Many Vancouverites are used to buying dresses, shoes, and jackets secondhand. It's a way to save money while sprucing up one's wardrobe in Canada's most expensive city.
But what about designer handbags created by Chanel, Louis Vuitton, Hermès, Dior, and Gucci?
For those who want to flaunt their wealth—even if they don't have it—there's a new option in town.
That's because Love that Bag etc., a Montreal-based luxury consignment brand, is opening an online boutique in our town.
The company insists that its team will ensure that these products are authenticated and professionally photographed for those in the mood to sell their luxury goods through the ecommerce site. Those who go this route are promised up to 75 percent of the purchase price.
It's all part of the circular economy, in which goods are reused and, in some cases, repurposed rather than ending up in landfills.
“Consignors give new life to their luxury goods by reselling them, and someone else gets to cherish and appreciate them,” Love that Bag etc. president Caroline Reny said in a news release. "The best part is that we’re all helping the environment by extending the lifecycle of these fashions.”
Unlike Etsy, Amazon, Alibaba, and countless other ecommerce sites, Love that Bag etc. offers at-home pick-ups for vendors who put five or more items up for consignment. Those who prefer to drop off their goods can do so in the company's office in the Seymour Building at 525 Seymour Street.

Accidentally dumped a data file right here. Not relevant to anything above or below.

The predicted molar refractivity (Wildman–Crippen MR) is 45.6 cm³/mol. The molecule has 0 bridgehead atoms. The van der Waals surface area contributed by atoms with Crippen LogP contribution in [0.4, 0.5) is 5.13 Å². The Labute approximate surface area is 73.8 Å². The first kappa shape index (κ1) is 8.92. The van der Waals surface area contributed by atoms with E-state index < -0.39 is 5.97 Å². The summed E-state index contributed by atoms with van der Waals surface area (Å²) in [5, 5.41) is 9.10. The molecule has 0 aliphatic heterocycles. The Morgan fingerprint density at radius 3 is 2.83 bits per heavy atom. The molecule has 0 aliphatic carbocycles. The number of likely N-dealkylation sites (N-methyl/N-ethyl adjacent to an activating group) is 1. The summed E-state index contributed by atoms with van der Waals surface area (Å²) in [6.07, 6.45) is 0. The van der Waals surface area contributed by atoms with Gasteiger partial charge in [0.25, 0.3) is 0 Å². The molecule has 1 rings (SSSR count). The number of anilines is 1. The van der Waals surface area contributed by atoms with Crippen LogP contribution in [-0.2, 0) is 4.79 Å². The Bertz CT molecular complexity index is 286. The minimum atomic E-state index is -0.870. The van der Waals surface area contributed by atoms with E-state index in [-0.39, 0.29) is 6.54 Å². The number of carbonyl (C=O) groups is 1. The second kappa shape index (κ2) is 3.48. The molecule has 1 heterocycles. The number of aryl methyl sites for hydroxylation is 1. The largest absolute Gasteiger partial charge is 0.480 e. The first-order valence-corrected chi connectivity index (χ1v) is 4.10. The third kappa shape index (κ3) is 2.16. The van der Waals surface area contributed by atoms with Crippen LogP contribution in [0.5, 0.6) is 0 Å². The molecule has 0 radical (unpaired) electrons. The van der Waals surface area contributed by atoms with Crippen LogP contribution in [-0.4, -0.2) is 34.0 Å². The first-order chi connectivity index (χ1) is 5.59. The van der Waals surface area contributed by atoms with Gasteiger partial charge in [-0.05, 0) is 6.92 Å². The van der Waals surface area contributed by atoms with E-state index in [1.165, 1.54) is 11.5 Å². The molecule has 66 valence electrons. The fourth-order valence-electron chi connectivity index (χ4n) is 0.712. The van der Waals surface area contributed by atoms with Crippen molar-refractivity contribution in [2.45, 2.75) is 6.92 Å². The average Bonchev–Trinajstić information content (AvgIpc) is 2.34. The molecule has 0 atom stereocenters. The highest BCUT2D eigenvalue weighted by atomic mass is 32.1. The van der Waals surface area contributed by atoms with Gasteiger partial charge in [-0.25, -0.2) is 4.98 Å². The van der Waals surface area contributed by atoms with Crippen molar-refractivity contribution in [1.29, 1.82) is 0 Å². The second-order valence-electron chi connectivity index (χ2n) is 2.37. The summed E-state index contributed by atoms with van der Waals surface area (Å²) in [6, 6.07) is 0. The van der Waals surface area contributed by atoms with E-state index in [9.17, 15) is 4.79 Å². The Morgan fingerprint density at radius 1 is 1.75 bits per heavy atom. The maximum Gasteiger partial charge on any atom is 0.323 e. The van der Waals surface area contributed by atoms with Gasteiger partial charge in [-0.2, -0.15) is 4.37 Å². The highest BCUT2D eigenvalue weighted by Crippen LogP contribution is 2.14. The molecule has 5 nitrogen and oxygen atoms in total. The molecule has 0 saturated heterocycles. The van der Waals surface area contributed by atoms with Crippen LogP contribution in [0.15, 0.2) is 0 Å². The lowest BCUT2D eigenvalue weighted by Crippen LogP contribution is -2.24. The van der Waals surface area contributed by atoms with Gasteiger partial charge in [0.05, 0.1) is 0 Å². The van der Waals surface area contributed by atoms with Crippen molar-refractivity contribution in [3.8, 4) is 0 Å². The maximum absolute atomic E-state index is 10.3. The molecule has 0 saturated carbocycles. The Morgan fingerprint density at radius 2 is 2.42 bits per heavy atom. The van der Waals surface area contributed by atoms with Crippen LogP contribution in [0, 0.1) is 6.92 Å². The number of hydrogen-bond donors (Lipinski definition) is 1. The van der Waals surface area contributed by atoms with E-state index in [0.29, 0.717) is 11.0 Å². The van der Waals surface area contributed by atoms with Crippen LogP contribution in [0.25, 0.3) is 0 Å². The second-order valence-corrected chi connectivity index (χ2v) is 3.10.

The resale market is growing rapidly, according to a 2019 report by thredUP. It forecast that the secondhand market would reach US$64 billlion by 2024, up from US$28 billion in 2019.
Of the US$64 billion, US$36 billion would come through resales and another US$28 billion through traditional thrift and donation sales.
The arrival of Love that Bag etc. in Vancouver also occurs in the midst of a growing online market for luxury goods, with companies like Poshmark, Net-a-Porter, and Farfetch gaining ground in recent years.
One reason is the growing importance of digital platforms in the sale of products. They're being boosted by artificial intelligence, which enables tech giants to recommend products to consumers.
These online recommendations explain why the retail world is increasingly dominated by surveillance-capitalism giants like Google, Amazon, Alibaba, and Facebook, who harvest consumers' information to improve their bottom lines.
In January, the New York–based Luxury Institute highlighted seven "unconventional luxury trends" in what it called the Roaring 2020s.
Topping the list was the growing digitization of this industry, with ecommerce being the centrepiece, following by growing use of artificial intelligence.
"The creative leaders will no longer rely mostly on pure instinct and judgment to develop unique offerings," the Luxury Institute stated. "They will use rich data and AI to help generate, simulate, and validate their hypotheses to scale great creative ideas that turn into commercial success."